Over 100 participants from 22 countries expected to attend APCCA Conference
Singapore, October 1, 2004 – Singapore will host this year’s Asian and Pacific Conference of Correctional Administrators (APCCA) which takes place from October 3 until October 8 at the Pan Pacific Hotel. This is the first time the conference will be held in Singapore. Over 100 delegates and observers from 22 countries are expected to attend the five-day event. The list of participating countries can be found in Annex A.
The APPCA conference is an annual event that allows correctional administrators across the Asian Pacific to discuss the issues and opportunities their institutions face. During the five-day conference, workshops will be conducted to allow attendees to share best practices with the other participants.
The topics that will be covered during this year’s APCCA conference include contemporary issues in correctional institutions and the role of the community, public sector agencies and families in the successful reintegration of former offenders. There will also be discussions on public expectations in the treatment of offenders, the control of infectious diseases and the management of the diverse cultural and spiritual needs of inmates.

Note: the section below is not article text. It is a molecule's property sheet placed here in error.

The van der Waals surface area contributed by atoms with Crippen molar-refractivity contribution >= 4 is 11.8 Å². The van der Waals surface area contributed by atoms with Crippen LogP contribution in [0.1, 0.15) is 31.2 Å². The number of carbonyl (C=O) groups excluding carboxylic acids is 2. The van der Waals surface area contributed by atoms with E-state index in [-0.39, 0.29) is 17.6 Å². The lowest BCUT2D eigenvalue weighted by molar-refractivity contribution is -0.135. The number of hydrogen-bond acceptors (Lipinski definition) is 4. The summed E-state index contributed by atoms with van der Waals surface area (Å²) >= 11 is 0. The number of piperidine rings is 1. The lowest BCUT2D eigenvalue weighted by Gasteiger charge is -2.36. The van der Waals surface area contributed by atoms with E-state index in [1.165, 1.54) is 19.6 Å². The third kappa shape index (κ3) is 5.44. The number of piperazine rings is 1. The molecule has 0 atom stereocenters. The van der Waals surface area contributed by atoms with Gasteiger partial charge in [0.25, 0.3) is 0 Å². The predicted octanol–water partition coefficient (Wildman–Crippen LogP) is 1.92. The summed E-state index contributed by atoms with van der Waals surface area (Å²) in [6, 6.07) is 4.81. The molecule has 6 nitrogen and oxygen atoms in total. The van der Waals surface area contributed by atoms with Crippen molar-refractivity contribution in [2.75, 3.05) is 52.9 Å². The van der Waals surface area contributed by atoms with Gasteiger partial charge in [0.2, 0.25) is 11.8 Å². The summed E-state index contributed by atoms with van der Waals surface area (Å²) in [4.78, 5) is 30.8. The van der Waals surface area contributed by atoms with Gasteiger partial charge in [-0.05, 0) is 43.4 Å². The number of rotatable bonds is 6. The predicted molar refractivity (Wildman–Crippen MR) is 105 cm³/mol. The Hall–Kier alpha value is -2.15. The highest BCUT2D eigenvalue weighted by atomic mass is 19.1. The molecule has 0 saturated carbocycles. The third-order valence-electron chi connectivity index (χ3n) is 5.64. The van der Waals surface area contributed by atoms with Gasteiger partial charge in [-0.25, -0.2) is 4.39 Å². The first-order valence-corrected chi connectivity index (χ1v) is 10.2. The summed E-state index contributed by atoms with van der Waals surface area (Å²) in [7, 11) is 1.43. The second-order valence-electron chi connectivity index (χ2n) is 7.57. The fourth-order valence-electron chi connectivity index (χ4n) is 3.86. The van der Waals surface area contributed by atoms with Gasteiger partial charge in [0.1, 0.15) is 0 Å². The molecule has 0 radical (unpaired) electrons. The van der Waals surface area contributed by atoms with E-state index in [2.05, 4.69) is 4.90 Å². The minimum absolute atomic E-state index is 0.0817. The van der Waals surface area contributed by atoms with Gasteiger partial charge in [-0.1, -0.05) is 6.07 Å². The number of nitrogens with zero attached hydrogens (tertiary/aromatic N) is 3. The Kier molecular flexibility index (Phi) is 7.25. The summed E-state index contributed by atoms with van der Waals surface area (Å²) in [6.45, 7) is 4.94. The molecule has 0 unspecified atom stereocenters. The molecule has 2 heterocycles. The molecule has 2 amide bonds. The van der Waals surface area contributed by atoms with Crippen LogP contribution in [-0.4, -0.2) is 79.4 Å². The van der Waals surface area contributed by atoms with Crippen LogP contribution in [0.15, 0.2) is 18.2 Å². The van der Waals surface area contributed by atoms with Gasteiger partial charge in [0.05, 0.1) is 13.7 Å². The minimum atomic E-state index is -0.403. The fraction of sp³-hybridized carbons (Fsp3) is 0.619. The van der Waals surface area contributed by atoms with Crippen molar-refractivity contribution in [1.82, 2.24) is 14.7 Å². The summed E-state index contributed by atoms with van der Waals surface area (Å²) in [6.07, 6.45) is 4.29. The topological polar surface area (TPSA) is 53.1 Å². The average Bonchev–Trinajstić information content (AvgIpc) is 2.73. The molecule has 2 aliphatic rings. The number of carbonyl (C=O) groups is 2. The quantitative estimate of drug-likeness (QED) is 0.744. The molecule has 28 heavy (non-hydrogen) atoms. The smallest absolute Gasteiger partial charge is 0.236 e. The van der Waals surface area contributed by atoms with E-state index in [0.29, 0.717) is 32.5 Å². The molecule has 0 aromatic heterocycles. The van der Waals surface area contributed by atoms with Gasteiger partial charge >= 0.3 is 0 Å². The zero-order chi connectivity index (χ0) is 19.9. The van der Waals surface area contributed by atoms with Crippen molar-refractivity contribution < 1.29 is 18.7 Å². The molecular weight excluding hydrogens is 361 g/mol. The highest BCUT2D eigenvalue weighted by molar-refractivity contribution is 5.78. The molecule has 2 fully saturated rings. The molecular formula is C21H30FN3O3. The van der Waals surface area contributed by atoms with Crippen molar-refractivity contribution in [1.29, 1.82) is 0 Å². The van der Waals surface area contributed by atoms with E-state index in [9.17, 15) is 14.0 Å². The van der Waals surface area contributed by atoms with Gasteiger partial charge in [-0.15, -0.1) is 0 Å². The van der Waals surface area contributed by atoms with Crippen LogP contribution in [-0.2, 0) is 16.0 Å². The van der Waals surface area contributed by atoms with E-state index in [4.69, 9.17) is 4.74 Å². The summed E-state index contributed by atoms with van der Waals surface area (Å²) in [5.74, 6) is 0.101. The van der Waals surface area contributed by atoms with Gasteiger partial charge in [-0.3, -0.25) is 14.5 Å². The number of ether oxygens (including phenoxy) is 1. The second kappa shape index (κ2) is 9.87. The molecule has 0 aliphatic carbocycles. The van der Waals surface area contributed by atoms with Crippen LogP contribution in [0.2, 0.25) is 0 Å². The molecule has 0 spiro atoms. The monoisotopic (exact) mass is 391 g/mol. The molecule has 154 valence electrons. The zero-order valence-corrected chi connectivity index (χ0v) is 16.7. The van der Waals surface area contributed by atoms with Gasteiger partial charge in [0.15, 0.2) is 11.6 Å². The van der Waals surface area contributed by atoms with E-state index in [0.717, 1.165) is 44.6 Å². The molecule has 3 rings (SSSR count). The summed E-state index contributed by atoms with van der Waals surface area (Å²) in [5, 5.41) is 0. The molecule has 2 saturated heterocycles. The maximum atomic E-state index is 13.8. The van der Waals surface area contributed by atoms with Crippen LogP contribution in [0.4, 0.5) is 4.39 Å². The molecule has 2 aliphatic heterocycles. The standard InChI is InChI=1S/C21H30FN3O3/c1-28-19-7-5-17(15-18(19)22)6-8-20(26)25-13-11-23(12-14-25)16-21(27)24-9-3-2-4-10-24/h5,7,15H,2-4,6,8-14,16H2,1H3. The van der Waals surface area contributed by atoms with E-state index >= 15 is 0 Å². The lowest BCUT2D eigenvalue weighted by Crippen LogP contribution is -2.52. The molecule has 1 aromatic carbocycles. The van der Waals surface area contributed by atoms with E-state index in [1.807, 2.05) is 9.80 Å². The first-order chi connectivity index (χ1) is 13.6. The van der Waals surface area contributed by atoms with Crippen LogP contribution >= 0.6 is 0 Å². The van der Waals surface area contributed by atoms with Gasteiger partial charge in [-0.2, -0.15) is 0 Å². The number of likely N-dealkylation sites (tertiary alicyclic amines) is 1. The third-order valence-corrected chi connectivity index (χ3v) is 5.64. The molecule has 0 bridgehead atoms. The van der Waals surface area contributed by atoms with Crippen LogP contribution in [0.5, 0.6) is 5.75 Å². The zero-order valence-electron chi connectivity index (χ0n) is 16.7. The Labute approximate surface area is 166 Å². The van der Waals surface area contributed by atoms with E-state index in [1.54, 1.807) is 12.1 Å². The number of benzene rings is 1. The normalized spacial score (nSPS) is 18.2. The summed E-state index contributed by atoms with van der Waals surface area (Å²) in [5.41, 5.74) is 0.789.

An exhibition showcasing the latest innovation and technology used in security and correctional institutions will also take place at the conference. With the increased security threats facing many countries today, the deployment of technology and innovative ideas to strengthen operational capability continue to play a major role in supporting the custodial function of prison institutions. The exhibitors and their media contact persons are listed in Annex B.
Director of Prisons, Mr. Chua Chin Kiat, said, “We hope this conference will provide enough opportunities for sharing of best practices amongst the delegates. I am very much encouraged by the commitment of the delegates to enhance the professionalism of APCCA members and to develop stronger networks of co-operation.”
Singapore Minister For Home Affairs, Mr. Wong Kan Seng said, “Correctional institutions alone cannot rehabilitate an inmate because in order for him to survive in the world outside, he needs the help of others. On rehabilitation, Singapore’s experience is that community-based rehabilitative efforts work well. Community partners, non-government organisations and many volunteers have contributed much to the cause of the Singapore Prison Service in its quest to get criminals out of prison.”
This year’s APCCA coincides with the Yellow Ribbon project which is organized by the Community Action for the Rehabilitation of Ex-offenders or CARE Network. The project, inspired by the 1970s hit song “Tie a Yellow Ribbon ‘Round the Old Oak Tree”, is aimed at creating public awareness, support and acceptance of former inmates as they seek to reintegrate back into society.